Today’s the day! The first day of the Maryland State Fair! Head out to Timonium and stop by Horseland for lots of cool stuff including Equiery coloring books…. While supplies last!
Here is a bit more about the history of the Maryland State Fair:
The first successful State Fair in Maryland was held in 1878, run by a group of Maryland businessmen on a 4-acre lot in Lutherville. Later that year, the extension of the Northern Central Railway cut through the fairgrounds. What might have been an end to the State Fair actually fueled it, as the Northern Central Railway became the primary source of transportation to the fair’s new location–a leased 37-acre plot of land known as the Timonium Estate. In its early years, the fair had a rival in the Pimlico Fair, also in Baltimore and also referred to as the State Fair. In the end, the two groups held joint fairs in 1894 and 1897, and finally merged to form the Maryland State Fair and Agricultural Society of Baltimore County in 1906.
Popular attractions in the early years included plowing and working oxen, as well as horse racing. Final results of the races were forwarded to interested horsemen in the surrounding areas by carrier pigeons. Its simple format started to change into something more complex as time went on, with an increase in attractions and exhibits, but was halted due to the war effort in 1943 when the fairgrounds were leased by the U.S. Army as a storage depot and a vehicle repair center. The Fair would not reopen its gates until 1946.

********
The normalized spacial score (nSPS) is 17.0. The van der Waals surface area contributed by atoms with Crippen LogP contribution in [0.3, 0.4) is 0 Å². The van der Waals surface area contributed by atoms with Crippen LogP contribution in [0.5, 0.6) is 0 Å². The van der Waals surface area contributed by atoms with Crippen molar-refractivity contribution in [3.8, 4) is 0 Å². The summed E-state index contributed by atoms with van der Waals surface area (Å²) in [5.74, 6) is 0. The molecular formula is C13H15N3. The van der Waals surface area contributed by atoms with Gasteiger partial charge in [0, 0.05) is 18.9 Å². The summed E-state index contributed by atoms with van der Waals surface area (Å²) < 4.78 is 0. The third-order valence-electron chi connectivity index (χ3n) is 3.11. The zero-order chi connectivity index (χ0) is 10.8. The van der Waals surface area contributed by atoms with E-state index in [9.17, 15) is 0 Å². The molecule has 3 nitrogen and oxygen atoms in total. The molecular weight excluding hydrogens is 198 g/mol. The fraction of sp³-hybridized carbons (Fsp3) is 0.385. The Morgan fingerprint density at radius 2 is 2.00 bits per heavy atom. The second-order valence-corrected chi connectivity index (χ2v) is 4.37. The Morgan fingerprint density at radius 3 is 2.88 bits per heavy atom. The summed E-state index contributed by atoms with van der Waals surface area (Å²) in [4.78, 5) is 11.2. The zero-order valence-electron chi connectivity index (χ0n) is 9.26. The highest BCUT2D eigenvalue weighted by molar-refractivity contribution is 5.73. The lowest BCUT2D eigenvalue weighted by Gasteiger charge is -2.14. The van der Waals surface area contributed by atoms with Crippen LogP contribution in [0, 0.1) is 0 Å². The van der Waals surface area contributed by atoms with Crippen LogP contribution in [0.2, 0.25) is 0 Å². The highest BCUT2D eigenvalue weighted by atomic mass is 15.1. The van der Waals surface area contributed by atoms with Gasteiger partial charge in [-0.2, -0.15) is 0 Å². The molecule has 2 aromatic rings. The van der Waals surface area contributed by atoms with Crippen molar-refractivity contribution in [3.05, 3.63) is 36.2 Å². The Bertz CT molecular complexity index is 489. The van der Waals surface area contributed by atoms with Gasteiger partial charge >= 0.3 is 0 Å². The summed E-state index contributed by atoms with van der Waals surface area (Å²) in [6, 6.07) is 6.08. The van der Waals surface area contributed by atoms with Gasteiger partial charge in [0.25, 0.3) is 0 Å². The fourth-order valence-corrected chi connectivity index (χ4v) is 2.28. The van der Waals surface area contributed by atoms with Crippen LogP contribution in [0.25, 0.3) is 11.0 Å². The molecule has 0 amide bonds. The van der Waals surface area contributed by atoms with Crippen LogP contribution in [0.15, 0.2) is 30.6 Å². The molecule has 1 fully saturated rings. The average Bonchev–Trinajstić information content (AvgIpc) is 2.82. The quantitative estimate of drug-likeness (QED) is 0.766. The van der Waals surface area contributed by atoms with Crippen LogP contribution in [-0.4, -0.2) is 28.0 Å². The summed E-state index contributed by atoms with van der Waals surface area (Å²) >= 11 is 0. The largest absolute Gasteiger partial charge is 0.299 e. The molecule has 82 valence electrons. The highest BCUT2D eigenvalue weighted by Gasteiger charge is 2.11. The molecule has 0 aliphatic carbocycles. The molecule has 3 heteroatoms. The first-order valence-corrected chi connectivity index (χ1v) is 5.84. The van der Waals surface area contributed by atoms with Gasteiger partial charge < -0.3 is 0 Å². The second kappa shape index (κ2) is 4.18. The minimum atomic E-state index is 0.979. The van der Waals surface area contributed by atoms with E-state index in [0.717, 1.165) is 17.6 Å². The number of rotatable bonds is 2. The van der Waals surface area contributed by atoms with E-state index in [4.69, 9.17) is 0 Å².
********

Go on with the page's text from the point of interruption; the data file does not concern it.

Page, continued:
In the 1950s, the Maryland Jockey Club, which was the majority stockholder of the Timonium property, was planning to sell the land. A community-created “Save the Maryland State Fair Committee” raised over $600,000 to purchase the fairgrounds instead, ensuring it would continue at that location annually. In the 1970s, the committee was successful in keeping Thoroughbred racing as part of the fair, as well as receiving a grant to expand the fairgrounds, which is now over 100 acres. The fair grew from 10 days to 12, increased its efforts to close the gap between citizens and agriculture, and has continued to whole-heartedly support the exhibitors which are the “heart of the event.”
For more information about this year’s Horseland, go to: www.marylandhorse.com